‘DHFL used 2.6 lakh fraud a/cs in fake branch to siphon funds’

PALAK SHAH Updated on September 22, 2020

Loan requests from ‘Bandra branch’ went to CMD, who cleared disbursals via email: Forensic audit report

A whopping 2.6 lakh fake accounts in a Mumbai branch that did not exist. This is what investigations into the DHFL scam have revealed.

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The ‘branch’ created fake accounts using names of account holders who had already repaid in full to siphon out ₹11,750 crore. Coding was done with the help of three software platforms to camouflage these transactions, according to probe documents seen by BusinessLine

Read also: DHFL: ‘91 fictitious entities from a Mumbai branch behind fraud’

 

Nearly 70 per cent of the ‘fraudulent transactions’ of DHFL flagged by the forensic auditor, Grant Thornton, are from this fictitious ‘Bandra-branch,’ the probe documents show.

No physical presence

“The Bandra-branch does not physically exist and is just a facade and cover-up created for giving effect for sanctioning and disbursal of loans by DHFL. Standard operating procedure was never followed by DHFL in loan disbursals to Bandra branch entities,” the documents note.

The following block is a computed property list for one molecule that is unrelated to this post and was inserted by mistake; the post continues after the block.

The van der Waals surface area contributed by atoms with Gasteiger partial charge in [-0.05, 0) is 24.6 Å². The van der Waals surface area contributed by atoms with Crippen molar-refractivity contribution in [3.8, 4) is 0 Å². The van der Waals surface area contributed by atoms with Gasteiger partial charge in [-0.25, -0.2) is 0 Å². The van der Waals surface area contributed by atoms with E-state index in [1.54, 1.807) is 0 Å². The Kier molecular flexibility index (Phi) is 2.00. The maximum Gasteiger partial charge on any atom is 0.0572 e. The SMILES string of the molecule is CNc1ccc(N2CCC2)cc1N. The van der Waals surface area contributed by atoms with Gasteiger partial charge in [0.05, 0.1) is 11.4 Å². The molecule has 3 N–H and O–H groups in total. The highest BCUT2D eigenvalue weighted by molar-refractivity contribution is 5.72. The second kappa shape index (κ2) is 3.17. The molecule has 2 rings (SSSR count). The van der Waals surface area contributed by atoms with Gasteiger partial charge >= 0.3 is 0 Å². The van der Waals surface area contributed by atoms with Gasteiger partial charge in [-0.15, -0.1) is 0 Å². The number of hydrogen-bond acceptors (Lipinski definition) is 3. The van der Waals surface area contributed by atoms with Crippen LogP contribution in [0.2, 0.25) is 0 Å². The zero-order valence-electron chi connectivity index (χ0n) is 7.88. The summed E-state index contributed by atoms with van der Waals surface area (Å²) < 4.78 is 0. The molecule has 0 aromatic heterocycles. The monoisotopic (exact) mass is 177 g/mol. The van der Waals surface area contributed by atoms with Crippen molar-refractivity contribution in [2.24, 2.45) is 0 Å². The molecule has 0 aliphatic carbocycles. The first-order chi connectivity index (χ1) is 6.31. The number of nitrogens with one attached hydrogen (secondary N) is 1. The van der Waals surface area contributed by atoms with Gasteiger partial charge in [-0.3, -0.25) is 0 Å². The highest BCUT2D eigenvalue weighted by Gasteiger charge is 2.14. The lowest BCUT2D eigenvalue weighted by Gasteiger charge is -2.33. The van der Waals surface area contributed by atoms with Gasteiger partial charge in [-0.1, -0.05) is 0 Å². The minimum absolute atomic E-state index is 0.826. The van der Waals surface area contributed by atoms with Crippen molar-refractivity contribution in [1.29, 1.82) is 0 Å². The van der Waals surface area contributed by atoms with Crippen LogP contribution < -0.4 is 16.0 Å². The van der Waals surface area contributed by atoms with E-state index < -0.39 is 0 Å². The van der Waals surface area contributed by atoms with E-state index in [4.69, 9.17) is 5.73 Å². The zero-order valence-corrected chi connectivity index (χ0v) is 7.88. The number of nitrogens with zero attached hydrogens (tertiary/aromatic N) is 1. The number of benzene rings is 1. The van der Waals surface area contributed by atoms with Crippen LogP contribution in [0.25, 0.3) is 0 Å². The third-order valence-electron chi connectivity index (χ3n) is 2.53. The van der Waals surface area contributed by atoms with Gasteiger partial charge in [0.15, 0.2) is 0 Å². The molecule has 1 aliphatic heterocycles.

DHFL owes ₹83,873 crore to state-run institutions, mutual funds and retail bond holders. The Reserve Bank of India has initiated bankruptcy proceedings against it. Auditors probing DHFL have flagged fraudulent transactions of ₹17,394 crore by it in 10 years and legal proceedings are on against the company’s promoters and promoter entities including Kapil Wadhawan, Dheeraj Wadhawan, Township Developers India, Wadhawan Holdings, Dheeraj Township Developers, Wadhawan Consolidated Holdings among other related parties for siphoning of funds.

“Loan requests from Bandra branch were sent directly to the CMD, who gave email approvals for disbursal. For other genuine loans, the applications were uploaded in the company's request database, sent to underwriting departments, attracted due diligence and were finally approved by a committee. No such process was followed for Bandra-branch entities,” the documents reveal.

Based on the CMD emails, the Bandra branch accounts got direct fund transfers from DHFL’s treasury accounts with Axis Bank and Union Bank of India, which had standing instructions to transfer funds based on email communication. The ‘Bandra branch’ was hidden from regulatory surveillance, which was lax, the sources said.

Details were picked up randomly of client accounts that were closed but whose KYC was available in the company database, the probe documents reveal. This was for ever-greening of loan accounts without actual disbursement of funds but just for accounting purposes. It also generated fake revenues for the company.

Published on September 22, 2020
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